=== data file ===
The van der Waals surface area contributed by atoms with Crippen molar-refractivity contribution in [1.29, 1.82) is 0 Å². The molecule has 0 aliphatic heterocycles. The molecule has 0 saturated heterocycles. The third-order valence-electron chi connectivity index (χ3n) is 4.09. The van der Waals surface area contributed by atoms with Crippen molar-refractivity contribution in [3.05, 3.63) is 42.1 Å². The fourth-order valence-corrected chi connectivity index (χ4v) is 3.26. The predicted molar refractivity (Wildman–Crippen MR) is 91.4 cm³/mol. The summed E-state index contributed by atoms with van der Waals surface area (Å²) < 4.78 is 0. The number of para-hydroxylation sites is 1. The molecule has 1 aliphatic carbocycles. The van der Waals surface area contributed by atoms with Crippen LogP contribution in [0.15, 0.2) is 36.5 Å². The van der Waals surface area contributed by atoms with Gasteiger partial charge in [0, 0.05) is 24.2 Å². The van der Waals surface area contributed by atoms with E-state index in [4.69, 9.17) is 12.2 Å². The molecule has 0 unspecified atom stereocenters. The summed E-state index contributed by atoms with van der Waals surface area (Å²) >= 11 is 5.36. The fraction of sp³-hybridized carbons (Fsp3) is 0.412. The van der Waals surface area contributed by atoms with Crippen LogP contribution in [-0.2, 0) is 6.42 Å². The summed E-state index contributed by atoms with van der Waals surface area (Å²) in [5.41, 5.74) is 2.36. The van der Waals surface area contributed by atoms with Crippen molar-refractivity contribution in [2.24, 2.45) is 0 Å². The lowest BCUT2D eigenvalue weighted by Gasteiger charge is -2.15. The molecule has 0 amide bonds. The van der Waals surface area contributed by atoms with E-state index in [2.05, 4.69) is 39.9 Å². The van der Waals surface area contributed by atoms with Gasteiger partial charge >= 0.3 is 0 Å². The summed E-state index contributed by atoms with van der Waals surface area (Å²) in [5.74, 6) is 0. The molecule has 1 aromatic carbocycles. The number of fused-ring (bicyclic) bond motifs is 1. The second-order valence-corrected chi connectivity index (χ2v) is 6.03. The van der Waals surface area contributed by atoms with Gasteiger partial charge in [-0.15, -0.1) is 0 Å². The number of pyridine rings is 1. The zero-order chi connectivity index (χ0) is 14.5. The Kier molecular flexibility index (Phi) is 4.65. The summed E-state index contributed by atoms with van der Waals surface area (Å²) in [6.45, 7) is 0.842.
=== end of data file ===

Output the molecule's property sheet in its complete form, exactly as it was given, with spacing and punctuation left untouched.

The van der Waals surface area contributed by atoms with Crippen molar-refractivity contribution in [1.29, 1.82) is 0 Å². The molecule has 0 aliphatic heterocycles. The molecule has 0 saturated heterocycles. The third-order valence-electron chi connectivity index (χ3n) is 4.09. The van der Waals surface area contributed by atoms with Crippen molar-refractivity contribution in [3.05, 3.63) is 42.1 Å². The fourth-order valence-corrected chi connectivity index (χ4v) is 3.26. The predicted molar refractivity (Wildman–Crippen MR) is 91.4 cm³/mol. The summed E-state index contributed by atoms with van der Waals surface area (Å²) < 4.78 is 0. The number of para-hydroxylation sites is 1. The molecule has 1 aliphatic carbocycles. The van der Waals surface area contributed by atoms with Crippen LogP contribution in [0.15, 0.2) is 36.5 Å². The van der Waals surface area contributed by atoms with Gasteiger partial charge in [0, 0.05) is 24.2 Å². The van der Waals surface area contributed by atoms with E-state index in [4.69, 9.17) is 12.2 Å². The molecule has 0 unspecified atom stereocenters. The summed E-state index contributed by atoms with van der Waals surface area (Å²) >= 11 is 5.36. The fraction of sp³-hybridized carbons (Fsp3) is 0.412. The van der Waals surface area contributed by atoms with Crippen LogP contribution in [-0.2, 0) is 6.42 Å². The summed E-state index contributed by atoms with van der Waals surface area (Å²) in [5.41, 5.74) is 2.36. The van der Waals surface area contributed by atoms with Crippen molar-refractivity contribution in [2.24, 2.45) is 0 Å². The lowest BCUT2D eigenvalue weighted by Gasteiger charge is -2.15. The molecule has 0 amide bonds. The van der Waals surface area contributed by atoms with E-state index in [2.05, 4.69) is 39.9 Å². The van der Waals surface area contributed by atoms with Gasteiger partial charge >= 0.3 is 0 Å². The summed E-state index contributed by atoms with van der Waals surface area (Å²) in [5.74, 6) is 0. The molecule has 1 aromatic carbocycles. The number of fused-ring (bicyclic) bond motifs is 1. The second-order valence-corrected chi connectivity index (χ2v) is 6.03. The van der Waals surface area contributed by atoms with Gasteiger partial charge in [-0.15, -0.1) is 0 Å². The number of pyridine rings is 1. The zero-order chi connectivity index (χ0) is 14.5. The Kier molecular flexibility index (Phi) is 4.65. The summed E-state index contributed by atoms with van der Waals surface area (Å²) in [6.45, 7) is 0.842.